They can call it whatever they want to call it, it is the ultimate flip-flop. What happened to all their sputtering about “it’s ruining the breed” “we have to do what Europe does” “we have to get in step with the rest of the World” “No one will buy our horses” “Our horses will get dehydrated” “it’s bad for their bones” “it conceals other nasty drugs”.

    I guess they just can’t decide if it’s all about the HORSE, or is it all about WINNING.It’s very funny how the phrase “enhances performance” is used. Yes, Lasix allows a horse to breathe properly and to the best of it’s ability, therefore racing at it’s very best. Now why, if you call yourself a genuine horse person would you want anything less than that? So we can say we are in step with the rest of the world? We need to worry less about what everyone else is doing and protect and do the right thing for our horses. 

    • http://Bellwether4u.com James Staples

      If they want to be like EUROPE go race in EUROPE!!!…Period…Well Put ITUFF…ty…

    • Tiznowbaby

      We could say a buzzer in the jockey’s whip encourages a horse to try harder, thus running their very best. Should we allow that too?

  • It’s the Ultimate Flip-Flop

    They can call it whatever they want to call it, it is the ultimate flip-flop. What happened to all their sputtering about “it’s ruining the breed” “we have to do what Europe does” “we have to get in step with the rest of the World” “No one will buy our horses” “Our horses will get dehydrated” “it’s bad for their bones” “it conceals other nasty drugs”.

    I guess they just can’t decide if it’s all about the HORSE, or is it all about WINNING.It’s very funny how the phrase “enhances performance” is used. Yes, Lasix allows a horse to breathe properly and to the best of it’s ability, therefore racing at it’s very best. Now why, if you call yourself a genuine horse person would you want anything less than that? So we can say we are in step with the rest of the world? We need to worry less about what everyone else is doing and protect and do the right thing for our horses. 

  • Cancilla45

    Like Barry Irwin and the rest,Phipps and co disingenuous phonies!

    • Black Helen

       I was there the summer lasix was first allowed in New York and one of the Phipps horses needed to be treated.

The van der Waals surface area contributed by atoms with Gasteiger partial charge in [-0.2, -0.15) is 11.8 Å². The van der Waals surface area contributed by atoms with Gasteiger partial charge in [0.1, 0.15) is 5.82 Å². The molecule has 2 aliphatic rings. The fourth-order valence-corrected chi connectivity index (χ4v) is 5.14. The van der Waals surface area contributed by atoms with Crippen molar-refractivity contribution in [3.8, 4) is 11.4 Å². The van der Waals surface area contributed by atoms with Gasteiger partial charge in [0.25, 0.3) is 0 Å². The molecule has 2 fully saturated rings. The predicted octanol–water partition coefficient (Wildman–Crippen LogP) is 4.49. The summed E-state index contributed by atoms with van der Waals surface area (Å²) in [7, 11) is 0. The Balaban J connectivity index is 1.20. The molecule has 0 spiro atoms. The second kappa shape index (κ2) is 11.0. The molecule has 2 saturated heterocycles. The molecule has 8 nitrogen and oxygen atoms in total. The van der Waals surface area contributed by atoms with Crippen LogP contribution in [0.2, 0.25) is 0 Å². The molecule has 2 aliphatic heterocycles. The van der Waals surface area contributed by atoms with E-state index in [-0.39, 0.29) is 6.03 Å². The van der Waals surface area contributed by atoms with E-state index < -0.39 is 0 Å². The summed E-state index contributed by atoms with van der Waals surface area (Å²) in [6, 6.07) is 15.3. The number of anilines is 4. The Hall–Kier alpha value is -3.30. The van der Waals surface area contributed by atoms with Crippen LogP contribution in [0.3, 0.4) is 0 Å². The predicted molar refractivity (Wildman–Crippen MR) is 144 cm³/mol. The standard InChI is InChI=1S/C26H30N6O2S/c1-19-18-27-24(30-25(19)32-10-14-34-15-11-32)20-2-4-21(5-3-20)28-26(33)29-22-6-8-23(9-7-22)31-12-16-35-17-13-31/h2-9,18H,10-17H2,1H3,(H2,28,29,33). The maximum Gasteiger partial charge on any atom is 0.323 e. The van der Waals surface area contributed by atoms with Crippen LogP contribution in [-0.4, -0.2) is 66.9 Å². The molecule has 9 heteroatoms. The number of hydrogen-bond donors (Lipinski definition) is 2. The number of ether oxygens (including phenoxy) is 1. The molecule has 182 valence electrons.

No one wanted to explain the need for drugging to Old Man Phipps (Odgen). It was if it were the worst thing in the world, and everyone was scared to break the news to him. As it turned out, it was as bad or worse than they ever suspected.

  • Cancilla45

    Like Barry Irwin and the rest,Phipps and co disingenuous phonies!

  • http://www.facebook.com/Laurierace Laurie McDowell

    Lasix IS a performance enhancer because it allows the horse to breathe without blood in their lungs.  It is not a performance enhancer past the horse’s natural ability.  

    • Bonniemcdo

      Interesting point. What about the  Cornell Collar for flipped palates?  They can use it in Calder I think but no place else. It certainly does help your horse and better his performance. BUT–they allow the surgery.  What about leg wraps–does that affect performance? And what about being the guy who can always get the best jockey –I can tell you a good  jockey can enhance a performance..!!! I think they do need a central commission and then study all of these issues  and come up with some well thought  plans.  Right now it seems it is all over the place and everyone reacts to the latest news story. 

      • http://Bellwether4u.com James Staples

        I Believe That!!!…ty…

    • kyle

      OK. For sake of argument let’s accept this simplistic view. How then is EIPH different from lactic acid build up? And why shouldn’t we also allow drugs to deter the latter?

      • http://www.facebook.com/david.rose.587 David Rose

        U can use Lactanase to help deter the latter Kyle!

        • kyle

          I knew there were supplements. Is that an injectible? When is that legal to use?

          • Thomalene E.

            well, there is one of the problems with vets and needles in horse racing, Kyle… ideally it is injected into the vein 30 minutes or so before competition, ( which is what everyone does ), but of course…. injections are “illegal” on race day…. so the public thinks the horses dont get treated on race day…. as this and many other substances dont test, ( or get tested for )….. but everyone does it….

    • Olebobbowers

      I agree Laurie. Personally I see it as an enabler, as it does not take a horses level above what it would normally be, but does enable an unhindered performance.

    • Black Helen

       If they bleed so badly, get them off the track and out of the gene pool.
      I’ve seen trainers inject blood up a non bleeders nose so that they could get lasix.
      There is no possible way that 95% of horses need lasix. I would guess maybe less than 5% really need the drug.
      Dope is Dope, Lasix is a drug prohibited in most athletic competitions worldwide.